Subject: Re: [boost] Is there any interest in non-owning pointer-like types?
From: Joseph Thomson (joseph.thomson_at_[hidden])
Date: 2017-02-03 02:55:22
I don't think observer and observer_ptr are the good names. Both are
pointers as they have pointer semantics.
I'll suggest not_null_ptr and observer_ptr
I consider both to be pointer-like types because they implement `operator*`
and have reference (pointer-like) semantics. But `observer` is not default
constructible, constructible from `T*` or `nullptr_t`, and is not
contextually convertible to `bool`. I chose the name `observer` because it
conveys intent (to observe something), and I felt it was appropriate to
append `_ptr` to the type that is constructible from a pointer (because
thus has a null state). The types are inherently similar, so I feel they
should have similar names.
I dislike the name `not_null_ptr` because it conveys no intent (there is
more than one use for a non-owning pointer to a single object), and because
it makes it seem completely unrelated to `observer_ptr`.
I'm confused. observed_ptr is part of the C++ Fundamental TS v2. Why do you
say that it was rejected?
I was informed by the author of the proposal that the committee had made it
clear that they were not interested in an "observer" pointer in any form.
Perhaps this is not accurate, as someone else on this thread suggested.
So you have added the implicit conversion from T& to the FTSV2 observed_ptr.
You have added mixed comparisons, between observed_ptr<T1> and T2. Have you
added them because the conversion was implicit?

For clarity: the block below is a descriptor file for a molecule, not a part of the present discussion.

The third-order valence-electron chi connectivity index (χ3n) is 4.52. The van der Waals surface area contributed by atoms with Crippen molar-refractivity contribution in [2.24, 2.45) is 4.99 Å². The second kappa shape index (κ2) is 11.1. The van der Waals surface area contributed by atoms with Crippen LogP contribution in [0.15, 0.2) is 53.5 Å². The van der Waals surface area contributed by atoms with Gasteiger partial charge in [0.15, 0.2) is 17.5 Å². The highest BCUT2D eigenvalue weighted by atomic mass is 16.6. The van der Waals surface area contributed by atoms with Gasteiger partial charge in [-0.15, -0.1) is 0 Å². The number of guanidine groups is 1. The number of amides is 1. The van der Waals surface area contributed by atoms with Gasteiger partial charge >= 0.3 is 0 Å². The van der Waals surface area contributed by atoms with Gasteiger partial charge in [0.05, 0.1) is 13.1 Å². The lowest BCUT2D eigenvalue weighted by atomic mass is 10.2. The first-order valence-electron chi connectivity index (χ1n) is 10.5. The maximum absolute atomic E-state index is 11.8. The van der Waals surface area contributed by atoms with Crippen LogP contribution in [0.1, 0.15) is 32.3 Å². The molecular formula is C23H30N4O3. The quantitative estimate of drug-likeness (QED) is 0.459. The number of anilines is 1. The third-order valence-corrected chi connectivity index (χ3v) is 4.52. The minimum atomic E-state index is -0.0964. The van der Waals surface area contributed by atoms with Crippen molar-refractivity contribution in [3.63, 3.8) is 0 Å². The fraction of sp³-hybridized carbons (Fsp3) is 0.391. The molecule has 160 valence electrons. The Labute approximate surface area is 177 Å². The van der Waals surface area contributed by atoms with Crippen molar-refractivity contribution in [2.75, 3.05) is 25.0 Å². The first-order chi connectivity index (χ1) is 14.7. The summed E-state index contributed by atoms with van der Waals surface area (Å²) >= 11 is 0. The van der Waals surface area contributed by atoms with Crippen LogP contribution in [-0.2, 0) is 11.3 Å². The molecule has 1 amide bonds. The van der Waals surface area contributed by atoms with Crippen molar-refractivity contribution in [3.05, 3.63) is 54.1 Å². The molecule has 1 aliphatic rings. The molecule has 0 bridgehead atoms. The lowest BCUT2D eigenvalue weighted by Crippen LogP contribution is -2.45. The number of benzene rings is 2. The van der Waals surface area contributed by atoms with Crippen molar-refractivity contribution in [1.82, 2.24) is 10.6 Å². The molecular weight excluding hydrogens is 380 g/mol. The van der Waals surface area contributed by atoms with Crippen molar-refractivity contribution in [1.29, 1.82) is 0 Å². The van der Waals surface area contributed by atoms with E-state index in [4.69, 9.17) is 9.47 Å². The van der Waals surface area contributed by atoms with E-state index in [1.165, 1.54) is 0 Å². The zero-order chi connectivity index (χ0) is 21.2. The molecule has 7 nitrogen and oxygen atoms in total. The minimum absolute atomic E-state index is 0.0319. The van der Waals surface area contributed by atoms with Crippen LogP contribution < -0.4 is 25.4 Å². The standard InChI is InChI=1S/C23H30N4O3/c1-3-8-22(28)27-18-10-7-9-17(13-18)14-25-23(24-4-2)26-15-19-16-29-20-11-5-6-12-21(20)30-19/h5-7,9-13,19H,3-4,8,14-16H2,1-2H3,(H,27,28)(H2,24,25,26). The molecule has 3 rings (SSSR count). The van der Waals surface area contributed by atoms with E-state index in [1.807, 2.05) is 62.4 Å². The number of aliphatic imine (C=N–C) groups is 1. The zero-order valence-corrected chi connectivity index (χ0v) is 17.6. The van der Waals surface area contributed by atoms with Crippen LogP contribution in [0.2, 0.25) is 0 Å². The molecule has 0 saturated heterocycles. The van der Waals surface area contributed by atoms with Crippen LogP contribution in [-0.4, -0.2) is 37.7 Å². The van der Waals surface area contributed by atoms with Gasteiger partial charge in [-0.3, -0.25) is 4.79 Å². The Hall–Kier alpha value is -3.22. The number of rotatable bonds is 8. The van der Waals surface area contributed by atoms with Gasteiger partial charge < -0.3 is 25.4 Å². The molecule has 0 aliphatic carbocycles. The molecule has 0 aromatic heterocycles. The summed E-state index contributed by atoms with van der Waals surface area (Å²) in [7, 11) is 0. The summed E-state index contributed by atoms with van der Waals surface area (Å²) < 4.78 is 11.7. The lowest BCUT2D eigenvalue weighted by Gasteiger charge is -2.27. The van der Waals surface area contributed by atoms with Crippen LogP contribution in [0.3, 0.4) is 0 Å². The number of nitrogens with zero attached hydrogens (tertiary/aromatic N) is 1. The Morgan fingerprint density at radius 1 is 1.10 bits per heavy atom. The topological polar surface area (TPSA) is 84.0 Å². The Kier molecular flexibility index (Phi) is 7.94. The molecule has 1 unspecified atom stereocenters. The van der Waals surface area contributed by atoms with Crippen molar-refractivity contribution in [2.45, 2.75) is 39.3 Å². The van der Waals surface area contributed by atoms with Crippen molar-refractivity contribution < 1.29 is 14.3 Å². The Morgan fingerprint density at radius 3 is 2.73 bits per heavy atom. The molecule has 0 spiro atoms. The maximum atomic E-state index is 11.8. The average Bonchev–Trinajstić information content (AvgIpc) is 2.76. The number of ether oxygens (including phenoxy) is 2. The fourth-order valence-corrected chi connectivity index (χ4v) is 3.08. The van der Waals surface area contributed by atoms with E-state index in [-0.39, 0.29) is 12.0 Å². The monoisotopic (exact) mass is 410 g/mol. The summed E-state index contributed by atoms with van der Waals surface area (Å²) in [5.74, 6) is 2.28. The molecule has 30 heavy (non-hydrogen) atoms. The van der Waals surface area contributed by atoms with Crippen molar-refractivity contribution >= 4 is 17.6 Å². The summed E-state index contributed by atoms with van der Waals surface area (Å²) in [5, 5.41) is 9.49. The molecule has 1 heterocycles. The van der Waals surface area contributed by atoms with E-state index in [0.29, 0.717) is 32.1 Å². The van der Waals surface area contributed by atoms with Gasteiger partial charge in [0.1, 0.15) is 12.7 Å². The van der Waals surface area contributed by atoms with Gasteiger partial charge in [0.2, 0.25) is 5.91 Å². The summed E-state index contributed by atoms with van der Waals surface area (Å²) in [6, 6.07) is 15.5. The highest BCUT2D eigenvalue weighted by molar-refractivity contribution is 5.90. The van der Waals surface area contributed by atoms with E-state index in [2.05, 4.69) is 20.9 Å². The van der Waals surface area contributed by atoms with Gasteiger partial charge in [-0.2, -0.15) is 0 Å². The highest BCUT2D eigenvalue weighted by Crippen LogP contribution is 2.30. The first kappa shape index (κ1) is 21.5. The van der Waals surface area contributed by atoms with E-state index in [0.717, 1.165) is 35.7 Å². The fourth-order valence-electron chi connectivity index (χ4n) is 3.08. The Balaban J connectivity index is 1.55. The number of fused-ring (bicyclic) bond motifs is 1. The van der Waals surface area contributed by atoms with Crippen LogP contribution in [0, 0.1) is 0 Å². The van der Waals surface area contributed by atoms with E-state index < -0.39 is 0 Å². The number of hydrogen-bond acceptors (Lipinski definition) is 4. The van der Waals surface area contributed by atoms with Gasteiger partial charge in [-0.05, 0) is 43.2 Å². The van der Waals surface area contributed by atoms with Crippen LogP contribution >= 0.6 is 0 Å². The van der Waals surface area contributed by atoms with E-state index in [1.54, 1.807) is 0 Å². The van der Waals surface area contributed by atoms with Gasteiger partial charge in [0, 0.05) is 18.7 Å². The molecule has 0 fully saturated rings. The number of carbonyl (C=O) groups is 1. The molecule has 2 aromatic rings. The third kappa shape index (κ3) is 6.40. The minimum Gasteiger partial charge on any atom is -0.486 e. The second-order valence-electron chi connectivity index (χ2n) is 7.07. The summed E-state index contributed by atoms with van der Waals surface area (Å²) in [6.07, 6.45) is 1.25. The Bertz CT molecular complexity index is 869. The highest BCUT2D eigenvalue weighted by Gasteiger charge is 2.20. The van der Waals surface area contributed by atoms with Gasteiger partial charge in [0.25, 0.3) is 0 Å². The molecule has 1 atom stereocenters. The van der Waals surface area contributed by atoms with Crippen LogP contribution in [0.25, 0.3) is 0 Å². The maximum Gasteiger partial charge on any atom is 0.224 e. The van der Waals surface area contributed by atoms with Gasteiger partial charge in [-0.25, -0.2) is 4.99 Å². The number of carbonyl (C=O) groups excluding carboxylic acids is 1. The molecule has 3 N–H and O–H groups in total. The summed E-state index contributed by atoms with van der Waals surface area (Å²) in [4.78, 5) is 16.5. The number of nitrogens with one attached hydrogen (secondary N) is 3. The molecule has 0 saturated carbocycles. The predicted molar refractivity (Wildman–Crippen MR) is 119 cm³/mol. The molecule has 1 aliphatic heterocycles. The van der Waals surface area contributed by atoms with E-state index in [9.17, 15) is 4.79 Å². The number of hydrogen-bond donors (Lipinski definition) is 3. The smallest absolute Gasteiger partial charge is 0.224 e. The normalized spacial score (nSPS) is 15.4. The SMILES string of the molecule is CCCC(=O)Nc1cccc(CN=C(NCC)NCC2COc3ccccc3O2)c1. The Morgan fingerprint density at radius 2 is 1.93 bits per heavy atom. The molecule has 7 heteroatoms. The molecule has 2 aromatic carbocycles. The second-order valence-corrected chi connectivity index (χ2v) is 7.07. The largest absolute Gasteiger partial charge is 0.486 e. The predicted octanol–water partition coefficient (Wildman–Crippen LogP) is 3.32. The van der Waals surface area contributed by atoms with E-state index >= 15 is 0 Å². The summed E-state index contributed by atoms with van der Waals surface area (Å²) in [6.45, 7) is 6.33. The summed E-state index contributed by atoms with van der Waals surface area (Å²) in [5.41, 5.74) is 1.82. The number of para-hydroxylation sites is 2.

Could you show a concrete and real a use case?
I added this because I believed it to be reasonable. The reason is that it
discourages the use of raw pointer, which is not conceptually type safe and
can be error prone. However, after someone pointed out that implicit
conversion from `T&` makes the intentions of the function taking an
`observer_ptr` unclear, I feel that it might be safer to make the
conversion explicit. `make_observer` would be the standard way to construct
an `observer`, essentially replacing the `&` operator in this context.
Mixed comparisons naturally follow from implicit conversions, but they
would be removed if the conversions were made explicit.
Wondering if an explicit conversion from T*, requiring that T* is not
nullptr is not useful. This is C++.
When the user knows that the pointer is not null, it seams natural that the
user can construct an observer<T>
if (T* ptr = f())
observer<T>(ptr) will be UB if ptr is equal to nullptr.
Or are you suggesting that the user de-reference the pointer to get a
if (T* ptr = f())
or with a factory
if (T* ptr = f())
The entire point of `observer` is to avoid making assumptions, and to have
the type system enforce preconditions at compile-time. By allowing
construction from `T*`, the compile-time type-safety of `observer` is lost.
This is one of the major issues I have with `gsl::not_null` (though it has
many other problems).
And yes, the user has to dereference a pointer to convert it to an
`observer`. It is commonly understood that dereferencing a null pointer is
UB, and this can be tested for with static analysis tools. There is no need
to design more UB into types that are supposed to be more high-level and
type-safe than the C-style options (e.g. pointers).
I believe it is worth proposing the not-null observer pointer to the C++
And why not the construction from T& for observer_ptr<T>.
I have three options for my proposal, all recommended as the best avenue by
different people: the C++ standard, Boost, and the GSL. I'm not sure which
one to persue. I'm glad you think that the idea is worth proposing though :)
I don't share the get_pointer concern. smart pointer have a get function .
However I believe it is worth proposing an explicit conversion in addition
to the get function
`get_pointer` is a relatively minor design detail that isn't fundamental to
the proposal. I wouldn't be devastated by a `get` member function.
Thanks for taking the time to look at everything in detail!
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